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Geogrids favour Foulness

Spotlight

Value engineering resulted in Huesker's Fortrac geogrids being used to control differential settlement during the construction of approach embankments to a new road bridge over the River Foulness in East Yorkshire.

Under an ECC target cost contract, Mowlem Northern Civil Engineering was responsible for the design of the Welham road bridge on the A614 near Goole.

The client, East Riding of Yorkshire Council, specified very tight limits on the allowable surface and differential settlement on the bridge structure and approach embankments.

Ground onditions alongside the river consisted of 5m of peat and 1m to 2m of soft silts and sands overlaying 2m to 3m of firm laminated clays. Sands, gravels and mudstone underlie these superficial deposits at 12m below existing ground level.

Tight serviceability criteria and poor ground conditions led Mowlem and its designer Pell Frischmann to choose a piled solution. Huesker was brought in as its geogrids had been used successfully on the A63 Selby Bypass, 15km west of the Welham bridge.

The embankment was constructed using driven, cast insitu piles with flared heads to depths of 12m to 13m. The core of the main embankment was designed using PFA fill with a mine stone shoulder. These lightweight, locally available fills reduced the loadings on the piles, allowing the pile spacings to be optimised.

The original indicative design was based on a square pile arrangement with a reduced pile spacing beneath the bank seats.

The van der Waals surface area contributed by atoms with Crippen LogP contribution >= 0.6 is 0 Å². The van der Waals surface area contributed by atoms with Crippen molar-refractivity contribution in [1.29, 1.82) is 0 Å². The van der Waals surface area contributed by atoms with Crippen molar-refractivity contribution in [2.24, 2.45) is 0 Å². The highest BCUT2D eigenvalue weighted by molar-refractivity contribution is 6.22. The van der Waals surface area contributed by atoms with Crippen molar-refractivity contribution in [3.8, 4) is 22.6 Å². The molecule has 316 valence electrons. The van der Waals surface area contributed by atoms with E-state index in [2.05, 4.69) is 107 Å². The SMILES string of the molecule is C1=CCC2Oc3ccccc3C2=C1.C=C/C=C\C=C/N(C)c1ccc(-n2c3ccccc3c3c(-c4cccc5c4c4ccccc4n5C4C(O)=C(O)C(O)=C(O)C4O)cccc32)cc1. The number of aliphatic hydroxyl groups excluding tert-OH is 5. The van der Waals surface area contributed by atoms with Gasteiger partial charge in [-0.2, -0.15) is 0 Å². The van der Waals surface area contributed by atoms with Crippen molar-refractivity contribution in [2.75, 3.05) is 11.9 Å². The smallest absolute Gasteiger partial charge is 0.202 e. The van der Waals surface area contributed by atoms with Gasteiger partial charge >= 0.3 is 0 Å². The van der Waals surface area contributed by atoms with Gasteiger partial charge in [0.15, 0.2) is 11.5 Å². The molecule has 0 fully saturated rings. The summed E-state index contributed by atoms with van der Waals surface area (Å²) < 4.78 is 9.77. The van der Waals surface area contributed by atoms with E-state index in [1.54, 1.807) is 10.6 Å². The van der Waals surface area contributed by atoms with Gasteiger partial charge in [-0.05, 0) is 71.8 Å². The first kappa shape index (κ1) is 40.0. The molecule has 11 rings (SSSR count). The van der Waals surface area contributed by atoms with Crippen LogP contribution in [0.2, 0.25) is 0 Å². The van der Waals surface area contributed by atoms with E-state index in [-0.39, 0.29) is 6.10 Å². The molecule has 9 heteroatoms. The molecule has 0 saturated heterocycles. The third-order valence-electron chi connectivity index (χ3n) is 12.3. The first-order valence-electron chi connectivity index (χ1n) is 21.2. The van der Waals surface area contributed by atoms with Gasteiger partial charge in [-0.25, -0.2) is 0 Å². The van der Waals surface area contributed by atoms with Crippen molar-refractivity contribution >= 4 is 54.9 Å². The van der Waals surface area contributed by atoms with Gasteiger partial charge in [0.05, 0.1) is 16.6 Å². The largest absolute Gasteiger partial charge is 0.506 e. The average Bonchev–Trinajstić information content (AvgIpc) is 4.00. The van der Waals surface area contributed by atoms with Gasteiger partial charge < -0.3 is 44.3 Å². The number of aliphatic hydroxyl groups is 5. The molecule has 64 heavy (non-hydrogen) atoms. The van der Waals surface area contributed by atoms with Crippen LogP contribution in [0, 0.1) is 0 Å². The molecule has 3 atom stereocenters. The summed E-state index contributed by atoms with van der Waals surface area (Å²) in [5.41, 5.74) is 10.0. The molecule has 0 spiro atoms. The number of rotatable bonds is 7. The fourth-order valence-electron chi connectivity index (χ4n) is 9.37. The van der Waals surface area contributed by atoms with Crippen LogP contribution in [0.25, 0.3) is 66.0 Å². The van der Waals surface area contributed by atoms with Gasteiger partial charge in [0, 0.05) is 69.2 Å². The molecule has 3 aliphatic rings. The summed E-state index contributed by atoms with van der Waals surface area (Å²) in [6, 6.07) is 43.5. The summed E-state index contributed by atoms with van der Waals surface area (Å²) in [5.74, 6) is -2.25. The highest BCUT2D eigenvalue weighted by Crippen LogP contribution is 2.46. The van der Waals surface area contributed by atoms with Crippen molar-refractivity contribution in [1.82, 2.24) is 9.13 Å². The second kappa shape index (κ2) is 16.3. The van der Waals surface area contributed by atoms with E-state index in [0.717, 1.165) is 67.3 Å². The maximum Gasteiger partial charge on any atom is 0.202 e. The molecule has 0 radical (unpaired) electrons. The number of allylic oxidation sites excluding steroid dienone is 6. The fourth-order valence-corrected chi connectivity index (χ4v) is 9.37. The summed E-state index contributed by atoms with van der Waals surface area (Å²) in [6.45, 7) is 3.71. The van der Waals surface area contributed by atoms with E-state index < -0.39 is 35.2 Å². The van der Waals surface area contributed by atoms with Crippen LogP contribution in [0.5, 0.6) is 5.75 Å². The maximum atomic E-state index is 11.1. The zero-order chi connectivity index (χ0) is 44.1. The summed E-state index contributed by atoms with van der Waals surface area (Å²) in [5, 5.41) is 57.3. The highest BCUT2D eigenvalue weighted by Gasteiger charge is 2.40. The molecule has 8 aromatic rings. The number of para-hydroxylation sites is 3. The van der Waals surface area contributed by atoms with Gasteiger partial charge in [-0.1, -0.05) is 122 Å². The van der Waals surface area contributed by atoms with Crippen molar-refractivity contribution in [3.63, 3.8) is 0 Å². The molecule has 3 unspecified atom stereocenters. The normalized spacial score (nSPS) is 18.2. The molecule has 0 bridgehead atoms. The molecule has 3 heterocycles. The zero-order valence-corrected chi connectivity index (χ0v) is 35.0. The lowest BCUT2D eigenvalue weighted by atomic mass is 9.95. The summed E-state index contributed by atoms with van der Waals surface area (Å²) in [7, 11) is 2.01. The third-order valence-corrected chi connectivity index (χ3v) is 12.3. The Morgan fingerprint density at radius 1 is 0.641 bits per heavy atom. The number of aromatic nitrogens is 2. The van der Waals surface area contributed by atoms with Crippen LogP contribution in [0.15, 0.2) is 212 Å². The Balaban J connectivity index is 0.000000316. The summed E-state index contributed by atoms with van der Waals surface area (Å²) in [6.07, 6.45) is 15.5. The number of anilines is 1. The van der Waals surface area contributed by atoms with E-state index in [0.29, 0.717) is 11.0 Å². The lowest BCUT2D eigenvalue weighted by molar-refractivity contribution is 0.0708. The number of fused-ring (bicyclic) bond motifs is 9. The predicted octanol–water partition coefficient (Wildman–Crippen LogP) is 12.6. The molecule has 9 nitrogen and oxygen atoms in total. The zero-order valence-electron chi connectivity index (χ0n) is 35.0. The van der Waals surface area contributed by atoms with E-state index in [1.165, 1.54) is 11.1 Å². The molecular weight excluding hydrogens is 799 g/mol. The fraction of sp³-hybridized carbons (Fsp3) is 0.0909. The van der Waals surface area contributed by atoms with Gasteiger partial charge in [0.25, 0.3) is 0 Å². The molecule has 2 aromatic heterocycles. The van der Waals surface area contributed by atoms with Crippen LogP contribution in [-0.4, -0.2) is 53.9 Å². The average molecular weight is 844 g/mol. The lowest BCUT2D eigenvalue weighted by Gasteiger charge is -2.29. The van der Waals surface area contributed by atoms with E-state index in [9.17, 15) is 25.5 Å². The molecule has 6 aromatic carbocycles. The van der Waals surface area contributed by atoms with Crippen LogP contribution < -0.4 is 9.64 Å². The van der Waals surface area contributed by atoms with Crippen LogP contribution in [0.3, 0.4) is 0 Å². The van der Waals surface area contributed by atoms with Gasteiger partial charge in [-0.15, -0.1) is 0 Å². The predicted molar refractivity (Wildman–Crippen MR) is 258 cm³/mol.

The British Standard BS8006 approach to geosynthetic reinforcement design details two orthogonal layers of high strength reinforcement.

However, increasing the pile spacings along the length of the embankment, and decreasing the spacings across it, enabled the same grade of geosynthetic reinforcement, Fortrac 800, to be used in both directions.

Longitudinal eosynthetic reinforcement was also extended 30m into the transition zone beneath the embankments, beyond the first and last piles. Not only did this provide anchorage but it also helped to limit the potential for differential settlement between piled and un-piled embankments.

PFA fill, which tends to exhibit a pozzolanic reaction, was omitted from the zone immediately above the edge piles and replaced with a granular wedge of a more dilatant fill. This also helped to compensate for differential settlements at the base of the embankment.

In addition, loose compressible soil was placed between the first six rows of piles at the low ends of the embankment to encourage the geosynthetic reinforcement to develop its tension while the first few layers of overlying embankment fill were placed.

Mowlem's 40 week design and construct contract for the A614 realignment was part of a three year framework agreement with the East Riding of Yorkshire Council.

The scheme, which involved constructing a new 1km section of 9.3m wide carriageway and the new bridge, was completed in October 2004.

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